The Voice of God…dess

In a world… where man dominates the cinematic world…

Where one man is destined to be the omniscient, disembodied voice of the fictional world…

A world where the VOICE of GOD is invariably and irrevocably the sonorous, authoritative voice of that of a man…

Even after years of advancement in the status of women voiceover arists in the industry, there seems to be one niche that is proving harder to break into – movie trailers. Even now when movie producers and studios are slowly moving away from the Don LaFontaine mold of narration and relying on the movies to speak for itself, on the few occasions that movies would require narration, regardless if it is a romantic comedy, a drama or a non-action movie, the go to voice is still that of a man.

Women constantly face the challenge of proving their voice is loud enough, strong enough, and authoritative enough to cut through the harsh, discordant sounds of a movie trailer. Arguably this perception is still carried across other forms of voice work – in television and radio.

Jane Ubrien, one of Australia’s most versatile voiceover actors, is out to help change that perception.

In A (Woman’s) World is Jane’s way to pay homage to the movie trailer voiceover legend, Don LaFontaine. But it is also her message to the movie world that women can voice movie trailers too!

We asked Jane what has inspired her to do In A (Woman’s) World and her thoughts on the status of women voiceovers in the industry.

What is the inspiration behind In A (Woman’s) World?

Frustration was the main driving force behind the creation of this video recording. Every movie trailer I’d seen in recent memory, regardless of genre was voiced by a man. Period dramas, rom-coms, even gooey, girly romantic movies, the ones that the average man would rather stick pins in his eyes than have to watch, had trailers voiced by men. Why? Women voiceovers are just as skilled as men and yet the vast majority of movie trailers are voiced by men, as if women are not even an option. It’s like using a female voiceover is so risky, nobody is brave enough to break with tradition. And that’s all it is – tradition. It’s not 1953 anymore and that whole theory of women only taking notice of male voices is just no longer relevant. So why have the talented, creative people who make movie trailers not moved with the times? Perhaps if they hear a woman read a trailer, they won’t be so scared of using a female voiceover anymore. So I set out to present the proof that women can do this movie trailer-voicing thing too. And who better to take on, than the heavy weight champion of movie trailers, Don LaFontaine. Paying homage to his Universe script, I wrote my script in a moment of inspiration, enlisted the help of a few very talented colleagues, jumped in the booth and made some magic. See, it can be done! Women really can read movie trailers after all. Nobody exploded and the earth is still turning! What is everybody so afraid of?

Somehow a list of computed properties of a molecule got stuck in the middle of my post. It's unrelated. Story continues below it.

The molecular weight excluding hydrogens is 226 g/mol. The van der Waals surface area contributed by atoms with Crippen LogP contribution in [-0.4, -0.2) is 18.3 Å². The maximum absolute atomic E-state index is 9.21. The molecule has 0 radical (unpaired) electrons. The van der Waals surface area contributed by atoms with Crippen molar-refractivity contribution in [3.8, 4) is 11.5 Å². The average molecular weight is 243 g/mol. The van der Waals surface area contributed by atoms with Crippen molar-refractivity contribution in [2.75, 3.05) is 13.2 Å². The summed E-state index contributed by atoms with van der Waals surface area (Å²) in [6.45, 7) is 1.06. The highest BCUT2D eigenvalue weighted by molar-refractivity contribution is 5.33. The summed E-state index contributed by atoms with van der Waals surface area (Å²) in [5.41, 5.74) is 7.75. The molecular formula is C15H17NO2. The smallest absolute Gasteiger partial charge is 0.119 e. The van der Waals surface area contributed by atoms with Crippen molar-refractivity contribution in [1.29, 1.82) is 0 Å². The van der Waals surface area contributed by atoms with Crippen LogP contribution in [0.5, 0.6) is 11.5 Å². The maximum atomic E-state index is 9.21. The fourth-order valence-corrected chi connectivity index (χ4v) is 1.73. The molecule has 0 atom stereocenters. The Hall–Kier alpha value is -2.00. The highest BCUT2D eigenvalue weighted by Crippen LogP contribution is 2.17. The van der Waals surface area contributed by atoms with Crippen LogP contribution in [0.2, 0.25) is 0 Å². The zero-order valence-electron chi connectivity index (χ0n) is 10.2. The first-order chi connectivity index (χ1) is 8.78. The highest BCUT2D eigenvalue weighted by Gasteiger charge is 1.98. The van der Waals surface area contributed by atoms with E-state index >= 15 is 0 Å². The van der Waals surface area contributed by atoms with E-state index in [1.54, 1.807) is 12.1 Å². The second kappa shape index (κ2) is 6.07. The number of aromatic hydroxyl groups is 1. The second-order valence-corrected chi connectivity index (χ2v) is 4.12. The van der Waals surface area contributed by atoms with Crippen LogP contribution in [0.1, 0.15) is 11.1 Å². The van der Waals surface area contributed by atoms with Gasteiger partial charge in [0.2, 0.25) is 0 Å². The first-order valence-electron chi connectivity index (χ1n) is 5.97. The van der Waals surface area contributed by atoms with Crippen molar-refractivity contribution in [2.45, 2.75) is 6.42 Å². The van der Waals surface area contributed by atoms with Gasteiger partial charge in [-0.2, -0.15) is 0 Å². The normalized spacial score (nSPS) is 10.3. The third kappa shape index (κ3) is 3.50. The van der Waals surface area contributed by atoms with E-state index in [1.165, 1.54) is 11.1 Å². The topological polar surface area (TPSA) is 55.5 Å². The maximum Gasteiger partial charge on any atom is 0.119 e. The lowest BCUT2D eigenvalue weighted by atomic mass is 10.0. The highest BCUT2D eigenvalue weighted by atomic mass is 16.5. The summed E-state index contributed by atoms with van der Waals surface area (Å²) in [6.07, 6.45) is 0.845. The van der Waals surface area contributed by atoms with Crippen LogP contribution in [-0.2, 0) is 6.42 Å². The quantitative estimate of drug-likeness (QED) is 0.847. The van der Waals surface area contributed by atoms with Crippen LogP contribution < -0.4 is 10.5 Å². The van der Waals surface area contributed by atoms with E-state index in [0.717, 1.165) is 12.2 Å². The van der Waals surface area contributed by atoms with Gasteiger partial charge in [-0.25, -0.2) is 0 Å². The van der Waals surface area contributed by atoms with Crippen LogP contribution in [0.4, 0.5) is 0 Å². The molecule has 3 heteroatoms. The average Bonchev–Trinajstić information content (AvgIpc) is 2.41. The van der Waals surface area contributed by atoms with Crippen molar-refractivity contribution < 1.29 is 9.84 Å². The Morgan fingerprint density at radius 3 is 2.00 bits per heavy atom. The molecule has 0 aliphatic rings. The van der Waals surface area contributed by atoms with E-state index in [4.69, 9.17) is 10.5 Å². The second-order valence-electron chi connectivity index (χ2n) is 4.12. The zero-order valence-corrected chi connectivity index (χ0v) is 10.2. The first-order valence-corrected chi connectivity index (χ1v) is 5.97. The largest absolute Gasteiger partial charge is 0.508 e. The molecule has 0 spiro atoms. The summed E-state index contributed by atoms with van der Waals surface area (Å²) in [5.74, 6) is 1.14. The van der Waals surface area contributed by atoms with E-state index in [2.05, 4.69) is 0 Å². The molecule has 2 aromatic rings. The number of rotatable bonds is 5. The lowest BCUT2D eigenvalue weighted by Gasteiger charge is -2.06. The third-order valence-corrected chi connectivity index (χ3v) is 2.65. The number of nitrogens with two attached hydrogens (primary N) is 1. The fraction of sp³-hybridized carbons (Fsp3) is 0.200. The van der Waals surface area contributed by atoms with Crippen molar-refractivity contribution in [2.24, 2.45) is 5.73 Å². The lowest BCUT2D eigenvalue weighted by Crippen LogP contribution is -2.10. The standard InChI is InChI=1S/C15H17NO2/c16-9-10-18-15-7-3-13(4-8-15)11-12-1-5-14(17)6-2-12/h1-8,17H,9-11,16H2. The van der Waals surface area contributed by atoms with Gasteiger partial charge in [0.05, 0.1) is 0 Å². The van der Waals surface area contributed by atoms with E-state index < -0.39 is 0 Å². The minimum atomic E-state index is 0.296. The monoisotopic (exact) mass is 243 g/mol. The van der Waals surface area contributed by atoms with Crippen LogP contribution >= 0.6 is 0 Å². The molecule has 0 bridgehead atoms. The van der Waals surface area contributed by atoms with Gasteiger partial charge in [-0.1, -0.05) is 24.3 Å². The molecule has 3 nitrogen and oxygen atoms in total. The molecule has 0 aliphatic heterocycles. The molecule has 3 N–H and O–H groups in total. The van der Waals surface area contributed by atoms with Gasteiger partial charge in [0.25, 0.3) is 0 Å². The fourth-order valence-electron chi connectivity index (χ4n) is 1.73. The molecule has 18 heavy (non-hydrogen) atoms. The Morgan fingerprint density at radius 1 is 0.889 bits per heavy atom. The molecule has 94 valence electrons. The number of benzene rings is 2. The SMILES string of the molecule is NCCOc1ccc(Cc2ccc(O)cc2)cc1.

This reminds us of Lake Bell’s movie, “In a World…” There is a line in that movie spoken by Fred Melamed’s character, “The industry does not crave a female sound… I’m not being sexist, that’s just the truth.” If that was said for real by a voice actor, a movie producer and anyone in industry, how would you respond?

“No, you are being sexist!”

When casting a voice for a commercial you would take in to consideration the type of product and target audience of the product. So putting a male voice on everything just doesn’t work. As a thirty something year old woman, I’m not going to listen to a young male voiceover trying to tell me about moisturizer. Seriously, what does he know about it?! He has no credibility and I’m not listening to anything he has to say on the subject. Just this week I saw a TVC from the UK for Rimmel Nail Gloss, featuring singer Rita Ora. The voiceover, logically was… a male!? What?! Because men use nail gloss all the time, right? Again, he has no credibility. Why do women need a man to tell them about nail gloss? Perhaps every female voiceover on the planet was unavailable that day. Admittedly, not every female voice is ideal for the voiceover business, but not every male voice sounds like James Earl Jones either. Enough with the sweeping generalizations already!